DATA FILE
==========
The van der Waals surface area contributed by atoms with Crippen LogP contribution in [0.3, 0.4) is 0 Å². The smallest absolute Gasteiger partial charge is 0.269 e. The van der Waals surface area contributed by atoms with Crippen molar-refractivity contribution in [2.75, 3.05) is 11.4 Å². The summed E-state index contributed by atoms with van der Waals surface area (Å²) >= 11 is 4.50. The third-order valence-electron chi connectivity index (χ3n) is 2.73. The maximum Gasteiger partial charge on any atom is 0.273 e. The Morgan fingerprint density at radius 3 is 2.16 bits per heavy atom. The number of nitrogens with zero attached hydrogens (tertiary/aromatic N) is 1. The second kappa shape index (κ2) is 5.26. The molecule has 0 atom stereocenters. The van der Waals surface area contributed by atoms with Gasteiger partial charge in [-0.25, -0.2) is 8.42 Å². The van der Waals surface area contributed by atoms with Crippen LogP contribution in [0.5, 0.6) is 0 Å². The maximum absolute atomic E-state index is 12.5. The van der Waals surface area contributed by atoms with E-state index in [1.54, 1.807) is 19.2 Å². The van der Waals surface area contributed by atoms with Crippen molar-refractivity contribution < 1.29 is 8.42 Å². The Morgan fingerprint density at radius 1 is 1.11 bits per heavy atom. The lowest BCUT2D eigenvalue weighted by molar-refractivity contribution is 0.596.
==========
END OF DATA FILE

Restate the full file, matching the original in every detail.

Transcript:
The van der Waals surface area contributed by atoms with Crippen LogP contribution in [0.3, 0.4) is 0 Å². The smallest absolute Gasteiger partial charge is 0.269 e. The van der Waals surface area contributed by atoms with Crippen molar-refractivity contribution in [2.75, 3.05) is 11.4 Å². The summed E-state index contributed by atoms with van der Waals surface area (Å²) >= 11 is 4.50. The third-order valence-electron chi connectivity index (χ3n) is 2.73. The maximum Gasteiger partial charge on any atom is 0.273 e. The Morgan fingerprint density at radius 3 is 2.16 bits per heavy atom. The number of nitrogens with zero attached hydrogens (tertiary/aromatic N) is 1. The second kappa shape index (κ2) is 5.26. The molecule has 0 atom stereocenters. The van der Waals surface area contributed by atoms with Gasteiger partial charge in [-0.25, -0.2) is 8.42 Å². The van der Waals surface area contributed by atoms with Crippen LogP contribution in [0.5, 0.6) is 0 Å². The maximum absolute atomic E-state index is 12.5. The van der Waals surface area contributed by atoms with E-state index in [1.54, 1.807) is 19.2 Å². The van der Waals surface area contributed by atoms with Crippen molar-refractivity contribution < 1.29 is 8.42 Å². The Morgan fingerprint density at radius 1 is 1.11 bits per heavy atom. The lowest BCUT2D eigenvalue weighted by molar-refractivity contribution is 0.596.